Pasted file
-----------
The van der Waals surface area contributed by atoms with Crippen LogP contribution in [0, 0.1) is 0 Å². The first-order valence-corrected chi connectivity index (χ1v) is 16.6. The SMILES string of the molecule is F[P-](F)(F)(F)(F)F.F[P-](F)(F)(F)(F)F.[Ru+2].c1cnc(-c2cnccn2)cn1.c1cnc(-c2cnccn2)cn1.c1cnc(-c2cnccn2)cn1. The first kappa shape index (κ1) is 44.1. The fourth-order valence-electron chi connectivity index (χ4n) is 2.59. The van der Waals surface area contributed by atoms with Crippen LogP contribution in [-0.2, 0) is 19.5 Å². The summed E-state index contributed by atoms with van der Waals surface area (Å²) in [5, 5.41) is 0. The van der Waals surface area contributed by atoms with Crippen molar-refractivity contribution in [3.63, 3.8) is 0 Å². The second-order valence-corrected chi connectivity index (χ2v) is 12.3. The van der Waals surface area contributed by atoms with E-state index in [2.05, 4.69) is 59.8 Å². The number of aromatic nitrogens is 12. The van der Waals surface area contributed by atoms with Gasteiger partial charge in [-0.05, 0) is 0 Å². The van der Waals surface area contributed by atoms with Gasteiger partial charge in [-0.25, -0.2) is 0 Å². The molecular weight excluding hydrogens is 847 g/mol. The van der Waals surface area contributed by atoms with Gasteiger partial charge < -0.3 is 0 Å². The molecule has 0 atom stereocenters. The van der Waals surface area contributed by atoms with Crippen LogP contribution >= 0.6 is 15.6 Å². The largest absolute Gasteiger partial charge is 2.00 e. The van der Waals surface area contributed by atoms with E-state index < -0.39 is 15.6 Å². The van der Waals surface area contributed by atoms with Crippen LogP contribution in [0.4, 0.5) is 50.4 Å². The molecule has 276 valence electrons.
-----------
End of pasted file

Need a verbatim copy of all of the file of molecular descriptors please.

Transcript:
The van der Waals surface area contributed by atoms with Crippen LogP contribution in [0, 0.1) is 0 Å². The first-order valence-corrected chi connectivity index (χ1v) is 16.6. The SMILES string of the molecule is F[P-](F)(F)(F)(F)F.F[P-](F)(F)(F)(F)F.[Ru+2].c1cnc(-c2cnccn2)cn1.c1cnc(-c2cnccn2)cn1.c1cnc(-c2cnccn2)cn1. The first kappa shape index (κ1) is 44.1. The fourth-order valence-electron chi connectivity index (χ4n) is 2.59. The van der Waals surface area contributed by atoms with Crippen LogP contribution in [-0.2, 0) is 19.5 Å². The summed E-state index contributed by atoms with van der Waals surface area (Å²) in [5, 5.41) is 0. The van der Waals surface area contributed by atoms with Crippen molar-refractivity contribution in [3.63, 3.8) is 0 Å². The second-order valence-corrected chi connectivity index (χ2v) is 12.3. The van der Waals surface area contributed by atoms with E-state index in [2.05, 4.69) is 59.8 Å². The number of aromatic nitrogens is 12. The van der Waals surface area contributed by atoms with Gasteiger partial charge in [-0.05, 0) is 0 Å². The van der Waals surface area contributed by atoms with Gasteiger partial charge in [-0.25, -0.2) is 0 Å². The molecular weight excluding hydrogens is 847 g/mol. The van der Waals surface area contributed by atoms with Gasteiger partial charge < -0.3 is 0 Å². The molecule has 0 atom stereocenters. The van der Waals surface area contributed by atoms with Crippen LogP contribution >= 0.6 is 15.6 Å². The largest absolute Gasteiger partial charge is 2.00 e. The van der Waals surface area contributed by atoms with E-state index < -0.39 is 15.6 Å². The van der Waals surface area contributed by atoms with Crippen LogP contribution in [0.4, 0.5) is 50.4 Å². The molecule has 276 valence electrons.